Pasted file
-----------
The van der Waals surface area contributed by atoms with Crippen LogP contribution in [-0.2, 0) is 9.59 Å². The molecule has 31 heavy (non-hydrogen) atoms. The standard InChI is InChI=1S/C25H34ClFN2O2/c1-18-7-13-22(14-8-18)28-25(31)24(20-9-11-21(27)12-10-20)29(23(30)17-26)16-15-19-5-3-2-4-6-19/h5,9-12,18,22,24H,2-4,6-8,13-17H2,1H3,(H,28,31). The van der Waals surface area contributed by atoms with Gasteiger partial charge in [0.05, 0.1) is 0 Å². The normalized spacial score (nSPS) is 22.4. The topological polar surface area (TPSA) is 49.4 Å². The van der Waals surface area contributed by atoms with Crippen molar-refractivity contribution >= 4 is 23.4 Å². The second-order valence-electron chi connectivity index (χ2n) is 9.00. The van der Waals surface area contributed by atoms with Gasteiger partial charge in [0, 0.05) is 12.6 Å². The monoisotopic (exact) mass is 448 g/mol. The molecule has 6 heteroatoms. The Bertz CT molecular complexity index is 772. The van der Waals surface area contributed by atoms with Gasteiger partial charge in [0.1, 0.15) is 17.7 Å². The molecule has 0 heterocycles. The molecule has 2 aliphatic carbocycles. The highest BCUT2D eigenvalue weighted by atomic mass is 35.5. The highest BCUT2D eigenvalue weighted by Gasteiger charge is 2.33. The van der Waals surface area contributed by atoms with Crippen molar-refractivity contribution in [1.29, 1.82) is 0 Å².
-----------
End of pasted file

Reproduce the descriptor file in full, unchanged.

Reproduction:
The van der Waals surface area contributed by atoms with Crippen LogP contribution in [-0.2, 0) is 9.59 Å². The molecule has 31 heavy (non-hydrogen) atoms. The standard InChI is InChI=1S/C25H34ClFN2O2/c1-18-7-13-22(14-8-18)28-25(31)24(20-9-11-21(27)12-10-20)29(23(30)17-26)16-15-19-5-3-2-4-6-19/h5,9-12,18,22,24H,2-4,6-8,13-17H2,1H3,(H,28,31). The van der Waals surface area contributed by atoms with Gasteiger partial charge in [0.05, 0.1) is 0 Å². The normalized spacial score (nSPS) is 22.4. The topological polar surface area (TPSA) is 49.4 Å². The van der Waals surface area contributed by atoms with Crippen molar-refractivity contribution >= 4 is 23.4 Å². The second-order valence-electron chi connectivity index (χ2n) is 9.00. The van der Waals surface area contributed by atoms with Gasteiger partial charge in [0, 0.05) is 12.6 Å². The monoisotopic (exact) mass is 448 g/mol. The molecule has 6 heteroatoms. The Bertz CT molecular complexity index is 772. The van der Waals surface area contributed by atoms with Gasteiger partial charge in [0.1, 0.15) is 17.7 Å². The molecule has 0 heterocycles. The molecule has 2 aliphatic carbocycles. The highest BCUT2D eigenvalue weighted by atomic mass is 35.5. The highest BCUT2D eigenvalue weighted by Gasteiger charge is 2.33. The van der Waals surface area contributed by atoms with Crippen molar-refractivity contribution in [1.29, 1.82) is 0 Å².